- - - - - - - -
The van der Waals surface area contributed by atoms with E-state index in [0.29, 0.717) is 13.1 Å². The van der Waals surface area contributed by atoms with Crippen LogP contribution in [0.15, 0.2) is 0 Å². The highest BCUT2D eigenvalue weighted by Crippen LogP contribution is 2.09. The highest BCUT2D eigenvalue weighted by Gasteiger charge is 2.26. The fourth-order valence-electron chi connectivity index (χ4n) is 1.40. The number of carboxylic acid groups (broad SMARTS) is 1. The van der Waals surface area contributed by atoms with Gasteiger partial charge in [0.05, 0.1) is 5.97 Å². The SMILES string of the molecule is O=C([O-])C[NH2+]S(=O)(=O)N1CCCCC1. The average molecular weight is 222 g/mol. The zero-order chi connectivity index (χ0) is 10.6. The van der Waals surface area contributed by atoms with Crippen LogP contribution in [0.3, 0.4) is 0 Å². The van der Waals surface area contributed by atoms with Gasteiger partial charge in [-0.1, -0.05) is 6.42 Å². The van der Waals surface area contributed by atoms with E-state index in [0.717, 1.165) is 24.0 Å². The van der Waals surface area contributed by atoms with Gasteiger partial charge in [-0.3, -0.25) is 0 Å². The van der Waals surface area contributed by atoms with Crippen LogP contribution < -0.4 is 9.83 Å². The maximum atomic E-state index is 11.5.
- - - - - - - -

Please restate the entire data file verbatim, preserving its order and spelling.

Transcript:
The van der Waals surface area contributed by atoms with E-state index in [0.29, 0.717) is 13.1 Å². The van der Waals surface area contributed by atoms with Crippen LogP contribution in [0.15, 0.2) is 0 Å². The highest BCUT2D eigenvalue weighted by Crippen LogP contribution is 2.09. The highest BCUT2D eigenvalue weighted by Gasteiger charge is 2.26. The fourth-order valence-electron chi connectivity index (χ4n) is 1.40. The number of carboxylic acid groups (broad SMARTS) is 1. The van der Waals surface area contributed by atoms with Gasteiger partial charge in [0.05, 0.1) is 5.97 Å². The SMILES string of the molecule is O=C([O-])C[NH2+]S(=O)(=O)N1CCCCC1. The average molecular weight is 222 g/mol. The zero-order chi connectivity index (χ0) is 10.6. The van der Waals surface area contributed by atoms with Crippen LogP contribution in [0.3, 0.4) is 0 Å². The van der Waals surface area contributed by atoms with Gasteiger partial charge in [-0.1, -0.05) is 6.42 Å². The van der Waals surface area contributed by atoms with E-state index in [0.717, 1.165) is 24.0 Å². The van der Waals surface area contributed by atoms with Gasteiger partial charge in [-0.3, -0.25) is 0 Å². The van der Waals surface area contributed by atoms with Crippen LogP contribution < -0.4 is 9.83 Å². The maximum atomic E-state index is 11.5.